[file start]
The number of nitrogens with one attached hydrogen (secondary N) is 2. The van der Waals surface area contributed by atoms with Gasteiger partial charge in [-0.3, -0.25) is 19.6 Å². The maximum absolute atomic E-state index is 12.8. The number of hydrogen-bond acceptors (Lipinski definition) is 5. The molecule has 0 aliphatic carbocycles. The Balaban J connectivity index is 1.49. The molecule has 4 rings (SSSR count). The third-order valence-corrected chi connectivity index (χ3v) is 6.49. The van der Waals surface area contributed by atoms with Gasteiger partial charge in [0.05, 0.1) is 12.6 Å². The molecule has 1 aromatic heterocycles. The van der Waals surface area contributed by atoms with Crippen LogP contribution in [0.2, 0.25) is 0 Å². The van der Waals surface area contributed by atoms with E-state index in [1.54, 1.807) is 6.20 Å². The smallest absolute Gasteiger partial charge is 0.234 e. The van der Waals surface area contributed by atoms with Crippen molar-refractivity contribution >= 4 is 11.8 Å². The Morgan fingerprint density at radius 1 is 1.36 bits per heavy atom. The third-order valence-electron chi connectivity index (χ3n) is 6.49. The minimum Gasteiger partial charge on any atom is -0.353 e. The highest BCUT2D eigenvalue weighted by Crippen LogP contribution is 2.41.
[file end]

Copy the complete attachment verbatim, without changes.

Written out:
The number of nitrogens with one attached hydrogen (secondary N) is 2. The van der Waals surface area contributed by atoms with Gasteiger partial charge in [-0.3, -0.25) is 19.6 Å². The maximum absolute atomic E-state index is 12.8. The number of hydrogen-bond acceptors (Lipinski definition) is 5. The molecule has 0 aliphatic carbocycles. The Balaban J connectivity index is 1.49. The molecule has 4 rings (SSSR count). The third-order valence-corrected chi connectivity index (χ3v) is 6.49. The van der Waals surface area contributed by atoms with Gasteiger partial charge in [0.05, 0.1) is 12.6 Å². The molecule has 1 aromatic heterocycles. The van der Waals surface area contributed by atoms with Crippen LogP contribution in [0.2, 0.25) is 0 Å². The van der Waals surface area contributed by atoms with E-state index in [1.54, 1.807) is 6.20 Å². The smallest absolute Gasteiger partial charge is 0.234 e. The van der Waals surface area contributed by atoms with Crippen molar-refractivity contribution >= 4 is 11.8 Å². The Morgan fingerprint density at radius 1 is 1.36 bits per heavy atom. The third-order valence-electron chi connectivity index (χ3n) is 6.49. The minimum Gasteiger partial charge on any atom is -0.353 e. The highest BCUT2D eigenvalue weighted by Crippen LogP contribution is 2.41.